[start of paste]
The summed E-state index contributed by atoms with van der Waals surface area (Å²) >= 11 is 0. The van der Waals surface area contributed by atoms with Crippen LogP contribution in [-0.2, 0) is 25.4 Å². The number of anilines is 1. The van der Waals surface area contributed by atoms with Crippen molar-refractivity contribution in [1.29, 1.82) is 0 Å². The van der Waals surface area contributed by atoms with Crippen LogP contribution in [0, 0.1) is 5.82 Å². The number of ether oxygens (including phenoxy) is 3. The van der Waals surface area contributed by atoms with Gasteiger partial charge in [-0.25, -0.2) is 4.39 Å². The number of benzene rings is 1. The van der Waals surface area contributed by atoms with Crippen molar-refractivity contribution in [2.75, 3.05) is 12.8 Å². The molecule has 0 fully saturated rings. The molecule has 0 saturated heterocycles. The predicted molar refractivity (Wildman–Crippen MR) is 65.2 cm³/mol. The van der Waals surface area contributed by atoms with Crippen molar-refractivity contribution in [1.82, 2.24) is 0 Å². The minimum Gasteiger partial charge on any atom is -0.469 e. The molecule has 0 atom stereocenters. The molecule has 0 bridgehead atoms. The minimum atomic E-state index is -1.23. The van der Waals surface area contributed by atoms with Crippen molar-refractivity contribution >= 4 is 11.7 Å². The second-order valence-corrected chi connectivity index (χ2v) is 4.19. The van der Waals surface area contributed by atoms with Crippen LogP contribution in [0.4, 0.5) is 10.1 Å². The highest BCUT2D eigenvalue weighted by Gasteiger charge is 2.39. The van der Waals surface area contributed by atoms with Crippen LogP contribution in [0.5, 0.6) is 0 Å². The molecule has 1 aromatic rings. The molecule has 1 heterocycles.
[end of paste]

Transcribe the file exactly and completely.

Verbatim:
The summed E-state index contributed by atoms with van der Waals surface area (Å²) >= 11 is 0. The van der Waals surface area contributed by atoms with Crippen LogP contribution in [-0.2, 0) is 25.4 Å². The number of anilines is 1. The van der Waals surface area contributed by atoms with Crippen molar-refractivity contribution in [1.29, 1.82) is 0 Å². The van der Waals surface area contributed by atoms with Crippen LogP contribution in [0, 0.1) is 5.82 Å². The number of ether oxygens (including phenoxy) is 3. The van der Waals surface area contributed by atoms with Gasteiger partial charge in [-0.25, -0.2) is 4.39 Å². The number of benzene rings is 1. The van der Waals surface area contributed by atoms with Crippen molar-refractivity contribution in [2.75, 3.05) is 12.8 Å². The molecule has 0 fully saturated rings. The molecule has 0 saturated heterocycles. The predicted molar refractivity (Wildman–Crippen MR) is 65.2 cm³/mol. The van der Waals surface area contributed by atoms with Crippen molar-refractivity contribution in [1.82, 2.24) is 0 Å². The minimum Gasteiger partial charge on any atom is -0.469 e. The molecule has 0 atom stereocenters. The molecule has 0 bridgehead atoms. The minimum atomic E-state index is -1.23. The van der Waals surface area contributed by atoms with Crippen molar-refractivity contribution >= 4 is 11.7 Å². The second-order valence-corrected chi connectivity index (χ2v) is 4.19. The van der Waals surface area contributed by atoms with Crippen LogP contribution in [0.4, 0.5) is 10.1 Å². The highest BCUT2D eigenvalue weighted by Gasteiger charge is 2.39. The van der Waals surface area contributed by atoms with Crippen LogP contribution in [0.5, 0.6) is 0 Å². The molecule has 1 aromatic rings. The molecule has 1 heterocycles.